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The Research Behind the Plate
by Celia Hooper and Lee Mack

f you're willing to fork over an extra $50 every two years, the State of Maryland will let you choose any unique seven-character coinage for your license plate, provided it's not obscene or blatantly provocative. Most people use vanity plates to tell the world of their feelings for their car, their hobbies, or their spouses. But roam the NIH parking lots (which many of us do a lot these days) and it's science that catches your eye. The NIH Catalyst wanted to know about the research and researchers that drive these distinctive public displays of affection.


VAXIN8 is on the Maryland Historic Vehicle license plate on the 1963 Landrover Series IIA 88 belonging to David Kaslow, head of NIAID's Malaria Vaccines Section in the Laboratory of Parasitic Diseases.

(photo - Celia Hooper)
Since doing some fieldwork in Africa in 1992, Kaslow has been passionate about Landrovers (and actually owns two other nonworking Landrovers), as well as his quest to develop a malaria vaccine. And now that interest in that quest has increased in high places of late, Kaslow predicts an effective malaria vaccine is a decade away - give or take a few years.

The latest twist Kaslow is pursuing is a human vaccine to block transmission of the malaria sporozoan via its mosquito vector.

His plan is to create a vaccine that would generate antibodies to the parasite's gametes - the stage that is picked up by mosquitoes from infected individuals. When the mosquito takes a blood meal from a person who received this vaccine, the antibodies in the human blood would neutralize any parasite gametes the mosquito might be carrying, preventing zygote formation in the mosquito and any further transmission.

(David Kaslow)(photo - Celia Hooper)

David Kaslow
His quest to VAXIN8 against malaria, he
hopes, will lead to antibodies at first bite.

In addition, Kaslow's lab is working to develop a vaccine against the major surface proteins of the merozoites - the form of the parasite that lives in an infected person's blood and generates malarial fevers each time it bursts from blood cells. The ultimate goal, Kaslow says, would be to make a cocktail with both types of vaccine and VAXIN8 as many people as possible in malaria-rife regions of Africa.


It seems only natural that Enrico Cabib, chief of NIDDK's Morphogenesis Section in the Laboratory of Biochemistry and Genetics, should bear the simple and unassuming declamation YEAST upon his license plate. Having worked intimately with this quiet member of the fungal kingdom for nearly 50 years, Cabib has developed a fondness for yeast that transcends beer brewing or bread baking. "Yeast is so small and defenseless," he says, "someone should vouch for it!"

Throughout a career he describes as taking him from being "a poor chemist to not-so-bad enzymologist to bad cell biologist," yeast has been Cabib's constant companion, first as a source of raw materials, such as sugar nucleotides, later for enzymes, and most recently as a tool for studying the molecular biology of morphogenesis.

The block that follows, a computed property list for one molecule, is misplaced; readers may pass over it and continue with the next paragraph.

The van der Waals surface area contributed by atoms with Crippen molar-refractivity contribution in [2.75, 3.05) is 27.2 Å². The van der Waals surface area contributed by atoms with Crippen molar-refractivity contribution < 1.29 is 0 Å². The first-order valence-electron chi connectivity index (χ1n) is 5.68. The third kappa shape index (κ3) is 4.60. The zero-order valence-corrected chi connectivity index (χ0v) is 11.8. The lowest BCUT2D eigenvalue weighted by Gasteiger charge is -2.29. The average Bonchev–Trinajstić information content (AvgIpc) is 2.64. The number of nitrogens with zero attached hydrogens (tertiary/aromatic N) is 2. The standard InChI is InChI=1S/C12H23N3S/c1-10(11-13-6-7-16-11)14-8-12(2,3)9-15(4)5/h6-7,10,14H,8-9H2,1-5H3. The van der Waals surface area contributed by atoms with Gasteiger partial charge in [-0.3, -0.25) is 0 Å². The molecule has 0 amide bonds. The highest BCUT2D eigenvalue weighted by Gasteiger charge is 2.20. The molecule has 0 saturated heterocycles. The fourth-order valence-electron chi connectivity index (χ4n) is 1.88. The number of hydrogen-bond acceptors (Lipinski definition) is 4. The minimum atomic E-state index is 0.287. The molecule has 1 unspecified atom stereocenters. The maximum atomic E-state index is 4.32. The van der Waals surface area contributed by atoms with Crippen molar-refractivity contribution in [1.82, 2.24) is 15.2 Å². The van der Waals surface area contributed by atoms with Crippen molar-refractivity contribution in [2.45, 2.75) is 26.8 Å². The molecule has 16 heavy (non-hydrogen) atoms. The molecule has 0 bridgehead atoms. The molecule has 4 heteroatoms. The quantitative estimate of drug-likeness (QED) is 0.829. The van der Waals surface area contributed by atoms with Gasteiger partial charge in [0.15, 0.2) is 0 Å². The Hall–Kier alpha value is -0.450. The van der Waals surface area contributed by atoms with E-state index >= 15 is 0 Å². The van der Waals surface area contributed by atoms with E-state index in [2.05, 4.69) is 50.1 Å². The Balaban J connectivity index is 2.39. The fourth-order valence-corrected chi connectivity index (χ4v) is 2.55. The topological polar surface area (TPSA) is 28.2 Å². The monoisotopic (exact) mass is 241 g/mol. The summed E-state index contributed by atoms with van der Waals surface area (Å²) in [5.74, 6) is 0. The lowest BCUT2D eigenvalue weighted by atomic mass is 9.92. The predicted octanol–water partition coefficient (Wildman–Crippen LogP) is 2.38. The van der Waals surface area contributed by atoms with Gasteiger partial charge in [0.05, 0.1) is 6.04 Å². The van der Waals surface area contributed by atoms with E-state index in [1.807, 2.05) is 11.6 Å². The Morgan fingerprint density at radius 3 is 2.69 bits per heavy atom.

(Enrico Cabib)(photo - Lee Mack)

(yeast motility)(photo - Lee Mack)

Enrico Cabib in his lab (left)
and his movable yeast (above).

Cabib's recent work has focused on the morphogenesis of the cell wall in budding yeast - a ripe target for developing new antifungal medications. Fungal diseases have always been a treatment challenge - especially in immunocompromised people - and have become more widespread in the past decade with the advent of AIDS.

Looking back a half-century before his own work started, Cabib notes that 1997 marks the 100th anniversary of modern biochemistry, a field that in his estimation owes its birth to his beloved YEAST, since it was extracts of yeast that Eduard Buchner used to accomplish his groundbreaking in vitro fermentation of glucose.


In 1989, looking for a focus for his lab's research, Jeffery Barker, chief of NINDS' Laboratory of Neurophysiology, settled on GABA, the neurotransmitter that regulates inhibitory and excitatory functions in the brain.

Trained as a physician, but propelled by an intellectual curiosity that, he says, surpassed his bedside manner, Barker came to NIH in 1969 and has worked on the physiology of the brain ever since. He's stayed one step ahead of the rapidly expanding field by putting his clinical background to good use and by jumping into flow cytometry in its infancy to elucidate and compare phenotypes of individual cells in the brain - critical in the study of development.

(GABA DR) (photo - Lee Mack) (Jeffery Barker) (photo - Lee Mack)

GABA DR Jeffery Barker at
work (left) and poised to exit.

The fruition of the last 15 years of effort is what Barker calls the "GABA paradigm of brain development" - a role not previously ascribed to the neurotransmitter. The increased sensitivity of his lab's techniques has revealed that GABA is crucial to spatial development of the brain, as well as to self-regulating feedback loops. Barker feels the work justfies the plate.

"If I should indulge myself in vanity, then let it reflect the scope of the lab," Barker says. And thus shall Jeffery Barker be known as GABA DR.


ASTRCYT and ANERGY belong to husband-and-wife scientists Joan Schwartz and Ron Schwartz. The Schwartzes got their first vanity plates when they lived in Washington, D.C., where NINDS' Joan Schwartz had "NEURON" and NIAID's Ron Schwartz had "T CELL."